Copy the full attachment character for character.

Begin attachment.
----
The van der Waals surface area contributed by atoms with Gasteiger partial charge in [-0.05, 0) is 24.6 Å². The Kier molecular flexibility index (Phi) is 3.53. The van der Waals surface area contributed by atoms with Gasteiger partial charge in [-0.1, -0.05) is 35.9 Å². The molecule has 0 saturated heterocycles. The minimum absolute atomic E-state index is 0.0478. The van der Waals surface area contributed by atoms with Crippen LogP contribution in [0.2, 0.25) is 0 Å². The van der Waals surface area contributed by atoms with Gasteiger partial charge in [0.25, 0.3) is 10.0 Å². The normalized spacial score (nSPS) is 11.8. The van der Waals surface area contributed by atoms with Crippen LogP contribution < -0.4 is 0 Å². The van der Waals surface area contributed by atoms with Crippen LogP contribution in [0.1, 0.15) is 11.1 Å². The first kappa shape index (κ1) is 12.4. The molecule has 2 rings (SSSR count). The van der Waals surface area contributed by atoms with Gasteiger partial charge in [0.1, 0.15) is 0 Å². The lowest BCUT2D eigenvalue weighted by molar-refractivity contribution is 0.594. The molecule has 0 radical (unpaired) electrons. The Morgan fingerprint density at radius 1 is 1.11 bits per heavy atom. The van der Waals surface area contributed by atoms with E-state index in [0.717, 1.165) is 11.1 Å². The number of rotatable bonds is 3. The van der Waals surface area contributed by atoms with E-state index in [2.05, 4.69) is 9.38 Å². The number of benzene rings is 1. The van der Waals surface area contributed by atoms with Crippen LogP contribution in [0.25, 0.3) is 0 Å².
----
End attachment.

The van der Waals surface area contributed by atoms with Gasteiger partial charge in [-0.05, 0) is 24.6 Å². The Kier molecular flexibility index (Phi) is 3.53. The van der Waals surface area contributed by atoms with Gasteiger partial charge in [-0.1, -0.05) is 35.9 Å². The molecule has 0 saturated heterocycles. The minimum absolute atomic E-state index is 0.0478. The van der Waals surface area contributed by atoms with Crippen LogP contribution in [0.2, 0.25) is 0 Å². The van der Waals surface area contributed by atoms with Gasteiger partial charge in [0.25, 0.3) is 10.0 Å². The normalized spacial score (nSPS) is 11.8. The van der Waals surface area contributed by atoms with Crippen LogP contribution < -0.4 is 0 Å². The van der Waals surface area contributed by atoms with Crippen LogP contribution in [0.1, 0.15) is 11.1 Å². The first kappa shape index (κ1) is 12.4. The molecule has 2 rings (SSSR count). The van der Waals surface area contributed by atoms with Gasteiger partial charge in [0.1, 0.15) is 0 Å². The lowest BCUT2D eigenvalue weighted by molar-refractivity contribution is 0.594. The molecule has 0 radical (unpaired) electrons. The Morgan fingerprint density at radius 1 is 1.11 bits per heavy atom. The van der Waals surface area contributed by atoms with E-state index in [0.717, 1.165) is 11.1 Å². The number of rotatable bonds is 3. The van der Waals surface area contributed by atoms with E-state index in [2.05, 4.69) is 9.38 Å². The number of benzene rings is 1. The van der Waals surface area contributed by atoms with Crippen LogP contribution in [0.25, 0.3) is 0 Å².